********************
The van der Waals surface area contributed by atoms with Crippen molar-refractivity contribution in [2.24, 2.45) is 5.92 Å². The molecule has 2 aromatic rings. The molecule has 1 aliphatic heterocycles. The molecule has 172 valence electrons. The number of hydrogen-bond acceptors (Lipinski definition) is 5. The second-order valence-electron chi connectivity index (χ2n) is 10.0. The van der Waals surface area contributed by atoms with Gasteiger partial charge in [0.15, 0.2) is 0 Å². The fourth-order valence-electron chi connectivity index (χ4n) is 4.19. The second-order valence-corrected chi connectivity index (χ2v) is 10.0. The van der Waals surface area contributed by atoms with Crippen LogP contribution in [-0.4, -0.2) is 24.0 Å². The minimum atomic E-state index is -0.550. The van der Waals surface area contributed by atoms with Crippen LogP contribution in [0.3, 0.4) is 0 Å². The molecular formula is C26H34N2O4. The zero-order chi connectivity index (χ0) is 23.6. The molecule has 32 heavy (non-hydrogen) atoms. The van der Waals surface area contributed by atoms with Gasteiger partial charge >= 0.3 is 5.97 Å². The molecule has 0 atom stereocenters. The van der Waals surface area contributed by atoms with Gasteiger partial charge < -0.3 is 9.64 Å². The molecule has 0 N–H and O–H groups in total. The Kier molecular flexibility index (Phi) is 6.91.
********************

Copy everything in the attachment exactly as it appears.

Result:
The van der Waals surface area contributed by atoms with Crippen molar-refractivity contribution in [2.24, 2.45) is 5.92 Å². The molecule has 2 aromatic rings. The molecule has 1 aliphatic heterocycles. The molecule has 172 valence electrons. The number of hydrogen-bond acceptors (Lipinski definition) is 5. The second-order valence-electron chi connectivity index (χ2n) is 10.0. The van der Waals surface area contributed by atoms with Gasteiger partial charge in [0.15, 0.2) is 0 Å². The fourth-order valence-electron chi connectivity index (χ4n) is 4.19. The second-order valence-corrected chi connectivity index (χ2v) is 10.0. The van der Waals surface area contributed by atoms with Crippen LogP contribution in [-0.4, -0.2) is 24.0 Å². The minimum atomic E-state index is -0.550. The van der Waals surface area contributed by atoms with Crippen LogP contribution in [0.3, 0.4) is 0 Å². The molecular formula is C26H34N2O4. The zero-order chi connectivity index (χ0) is 23.6. The molecule has 32 heavy (non-hydrogen) atoms. The van der Waals surface area contributed by atoms with Gasteiger partial charge >= 0.3 is 5.97 Å². The molecule has 0 atom stereocenters. The van der Waals surface area contributed by atoms with Gasteiger partial charge < -0.3 is 9.64 Å². The molecule has 0 N–H and O–H groups in total. The Kier molecular flexibility index (Phi) is 6.91.